Although mecates have traditionally been made of horsehair they are also made from nylon or other synthetic materials. The nicer horsehair mecates are made from mane hair, but some are made from tail hair, which is coarser.

Below: A mecate.

A mecate

Medicine Bags - A type of saddle bag designed to hold medicine and supplies for doctoring cattle in the pasture.

Medicine bags come in a variety of styles and designs. They are typically designed to hold such items as a syringe, bolus gun, and medicines for treating sick cattle after the cowboy has roped them in the pasture.

Below: Medicine bags.

Medicine Bags

Mohair - Mohair is a fiber made from the wool of an Angora goat. Many cowboys and cowgirls are fond of cinches and breast collars made from mohair because it is durable, washable, wicks moisture away from the skin, and is naturally antibacterial: Since mohair fibers are long and smooth (unlike sheep's wool which is crimped and scaly) they naturally resist bacteria.

Below: An Angora goat, the source for the natural fiber mohair.

An Angora goat


Mule - A mule is a cross between a male donkey (called a jack) and a female horse (called a mare). Male mules are called johns and females are called mollies. Mules are characterized by their long ears and come in a wide variety of sizes, from small pony mules to large draft mules.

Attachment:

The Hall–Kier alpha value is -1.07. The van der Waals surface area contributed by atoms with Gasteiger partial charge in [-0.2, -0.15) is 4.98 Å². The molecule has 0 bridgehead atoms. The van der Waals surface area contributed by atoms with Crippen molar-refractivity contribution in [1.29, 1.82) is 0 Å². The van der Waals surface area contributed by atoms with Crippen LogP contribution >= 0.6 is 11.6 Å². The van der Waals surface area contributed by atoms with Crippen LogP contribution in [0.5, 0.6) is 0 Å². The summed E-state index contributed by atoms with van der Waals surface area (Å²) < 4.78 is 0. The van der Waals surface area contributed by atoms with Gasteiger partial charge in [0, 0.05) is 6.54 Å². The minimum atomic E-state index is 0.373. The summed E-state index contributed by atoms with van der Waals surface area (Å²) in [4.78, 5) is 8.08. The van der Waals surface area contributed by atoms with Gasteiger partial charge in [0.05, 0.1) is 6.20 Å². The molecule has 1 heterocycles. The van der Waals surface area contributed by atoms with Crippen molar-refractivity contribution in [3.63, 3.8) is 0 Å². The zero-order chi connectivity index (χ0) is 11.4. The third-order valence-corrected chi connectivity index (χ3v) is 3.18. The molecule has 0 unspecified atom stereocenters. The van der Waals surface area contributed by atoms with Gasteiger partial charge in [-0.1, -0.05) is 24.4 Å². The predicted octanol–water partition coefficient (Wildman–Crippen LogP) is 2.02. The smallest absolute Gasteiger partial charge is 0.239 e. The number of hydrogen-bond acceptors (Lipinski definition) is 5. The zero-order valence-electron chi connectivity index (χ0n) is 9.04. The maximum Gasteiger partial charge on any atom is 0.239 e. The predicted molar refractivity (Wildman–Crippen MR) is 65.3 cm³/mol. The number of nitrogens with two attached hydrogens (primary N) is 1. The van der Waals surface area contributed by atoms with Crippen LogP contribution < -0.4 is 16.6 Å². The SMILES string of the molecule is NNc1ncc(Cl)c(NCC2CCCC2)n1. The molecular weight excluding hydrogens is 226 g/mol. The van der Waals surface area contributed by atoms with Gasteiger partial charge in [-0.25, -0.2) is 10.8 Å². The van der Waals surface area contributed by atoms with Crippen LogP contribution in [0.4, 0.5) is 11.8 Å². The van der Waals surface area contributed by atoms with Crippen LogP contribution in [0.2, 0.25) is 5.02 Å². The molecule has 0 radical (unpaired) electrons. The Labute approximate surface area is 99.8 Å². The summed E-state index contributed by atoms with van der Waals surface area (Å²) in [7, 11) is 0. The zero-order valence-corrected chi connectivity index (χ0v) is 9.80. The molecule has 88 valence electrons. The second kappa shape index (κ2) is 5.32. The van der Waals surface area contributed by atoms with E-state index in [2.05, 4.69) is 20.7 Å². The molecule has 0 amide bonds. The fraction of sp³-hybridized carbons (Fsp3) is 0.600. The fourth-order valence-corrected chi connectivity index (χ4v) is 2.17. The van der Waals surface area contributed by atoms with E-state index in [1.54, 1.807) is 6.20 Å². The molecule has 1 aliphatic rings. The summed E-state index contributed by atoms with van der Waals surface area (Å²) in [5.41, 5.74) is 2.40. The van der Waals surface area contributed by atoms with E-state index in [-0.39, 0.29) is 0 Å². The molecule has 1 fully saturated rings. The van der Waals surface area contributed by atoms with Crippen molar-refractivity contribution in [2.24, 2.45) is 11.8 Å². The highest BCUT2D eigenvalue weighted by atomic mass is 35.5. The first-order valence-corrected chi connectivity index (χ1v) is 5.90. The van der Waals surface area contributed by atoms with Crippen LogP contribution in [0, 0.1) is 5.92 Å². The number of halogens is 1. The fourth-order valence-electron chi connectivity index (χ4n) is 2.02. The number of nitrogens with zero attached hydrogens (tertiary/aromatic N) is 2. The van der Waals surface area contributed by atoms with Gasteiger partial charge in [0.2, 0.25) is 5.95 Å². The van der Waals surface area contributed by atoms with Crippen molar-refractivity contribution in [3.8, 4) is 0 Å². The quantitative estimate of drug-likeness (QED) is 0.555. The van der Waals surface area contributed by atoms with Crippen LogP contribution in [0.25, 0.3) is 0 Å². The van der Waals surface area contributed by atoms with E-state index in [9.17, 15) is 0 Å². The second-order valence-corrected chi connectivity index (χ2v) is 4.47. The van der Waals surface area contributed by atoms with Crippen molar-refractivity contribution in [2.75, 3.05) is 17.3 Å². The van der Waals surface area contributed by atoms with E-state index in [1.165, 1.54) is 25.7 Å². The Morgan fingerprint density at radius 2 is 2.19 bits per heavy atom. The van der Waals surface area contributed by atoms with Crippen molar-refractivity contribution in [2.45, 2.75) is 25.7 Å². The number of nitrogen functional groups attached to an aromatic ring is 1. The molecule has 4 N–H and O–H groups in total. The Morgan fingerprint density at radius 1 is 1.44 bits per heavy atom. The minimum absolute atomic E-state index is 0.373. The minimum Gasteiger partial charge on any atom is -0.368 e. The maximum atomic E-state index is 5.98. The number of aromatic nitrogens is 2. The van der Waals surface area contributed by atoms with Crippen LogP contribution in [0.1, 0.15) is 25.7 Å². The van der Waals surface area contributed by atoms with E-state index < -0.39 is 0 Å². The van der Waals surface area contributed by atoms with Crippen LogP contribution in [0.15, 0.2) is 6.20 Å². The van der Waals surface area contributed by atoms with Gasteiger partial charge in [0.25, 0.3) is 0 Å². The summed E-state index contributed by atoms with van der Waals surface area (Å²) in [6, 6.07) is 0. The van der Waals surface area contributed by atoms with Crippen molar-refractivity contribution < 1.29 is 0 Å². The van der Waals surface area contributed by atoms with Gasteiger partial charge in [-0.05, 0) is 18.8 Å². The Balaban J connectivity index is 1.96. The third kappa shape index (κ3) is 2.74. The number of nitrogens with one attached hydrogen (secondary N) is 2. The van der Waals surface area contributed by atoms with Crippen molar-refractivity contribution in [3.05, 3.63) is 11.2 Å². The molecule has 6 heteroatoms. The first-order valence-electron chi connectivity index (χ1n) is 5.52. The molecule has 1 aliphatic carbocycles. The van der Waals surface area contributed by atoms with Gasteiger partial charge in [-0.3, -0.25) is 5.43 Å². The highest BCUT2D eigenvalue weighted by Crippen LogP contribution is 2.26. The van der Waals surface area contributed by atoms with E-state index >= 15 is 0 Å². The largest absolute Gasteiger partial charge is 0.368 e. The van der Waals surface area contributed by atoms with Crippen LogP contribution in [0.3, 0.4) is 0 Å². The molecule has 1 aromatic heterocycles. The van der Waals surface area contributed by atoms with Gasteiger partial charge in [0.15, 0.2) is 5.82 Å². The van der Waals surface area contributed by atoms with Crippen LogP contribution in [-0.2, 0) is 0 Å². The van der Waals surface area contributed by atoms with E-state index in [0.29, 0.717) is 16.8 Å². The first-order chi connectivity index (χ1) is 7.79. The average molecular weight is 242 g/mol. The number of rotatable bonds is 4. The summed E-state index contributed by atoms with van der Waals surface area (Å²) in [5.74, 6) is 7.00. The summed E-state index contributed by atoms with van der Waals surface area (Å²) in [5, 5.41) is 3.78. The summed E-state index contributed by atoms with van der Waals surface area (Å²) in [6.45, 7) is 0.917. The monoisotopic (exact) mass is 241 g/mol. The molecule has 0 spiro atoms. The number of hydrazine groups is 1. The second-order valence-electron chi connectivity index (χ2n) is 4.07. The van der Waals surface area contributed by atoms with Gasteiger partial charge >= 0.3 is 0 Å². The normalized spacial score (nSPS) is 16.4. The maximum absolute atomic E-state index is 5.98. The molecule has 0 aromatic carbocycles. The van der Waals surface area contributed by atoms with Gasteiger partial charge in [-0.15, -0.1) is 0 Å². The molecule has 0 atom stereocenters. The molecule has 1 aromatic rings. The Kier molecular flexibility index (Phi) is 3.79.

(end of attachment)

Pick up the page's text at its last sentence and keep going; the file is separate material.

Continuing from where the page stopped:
Both male and female mules are almost always sterile. Even so, male mules are routinely castrated (gelded) in order to prevent the behavioral problems inherent in many studs.

Below: A mule and its rider compete in an obstacle course trail ride.

A mule on a trail ride

You can shop for mule headstalls here, and mule saddles here.


Muley (Or Mulee) - A casual or slang term for "polled," which means an animal that is naturally, or genetically, without horns.

An animal that was born with horns but had them removed at some point would be described as "dehorned," not polled (or not a muley).

For more information about horns, please see our article Cow Horns.

Below: A polled, or muley (or mulee), cow.

Polled cow

Mutton Bustin' - An event in which children ride sheep. Mutton bustin' is an event usually reserved for children too young to compete in other events commonly associated with the sport of rodeo.

In mutton bustin' the sheep are released from bucking chutes similar to the way a bronc or bull is released from a bucking chute. However, the sheep do not buck, but instead walk, trot, or run down the arena. One or more adults are in the bucking chute with the child to hold onto them until the gate opens.

In the case of a very young or timid child, an adult helper hangs onto the child during the ride and lifts them off before they have a chance to fall off. Older or less timid children attempt to ride on their own.

Mutton bustin' is also sometimes called "wool riding."

Below: A young mutton buster rides a sheep.

Mutton bustin'

Definitions

Letters A - B

Letter C

Letters D-E

Letters F-G

Letters H-I

Letters K-M

Letters N-P

Letters Q-R

Letter S

Letter T

Letters U-Z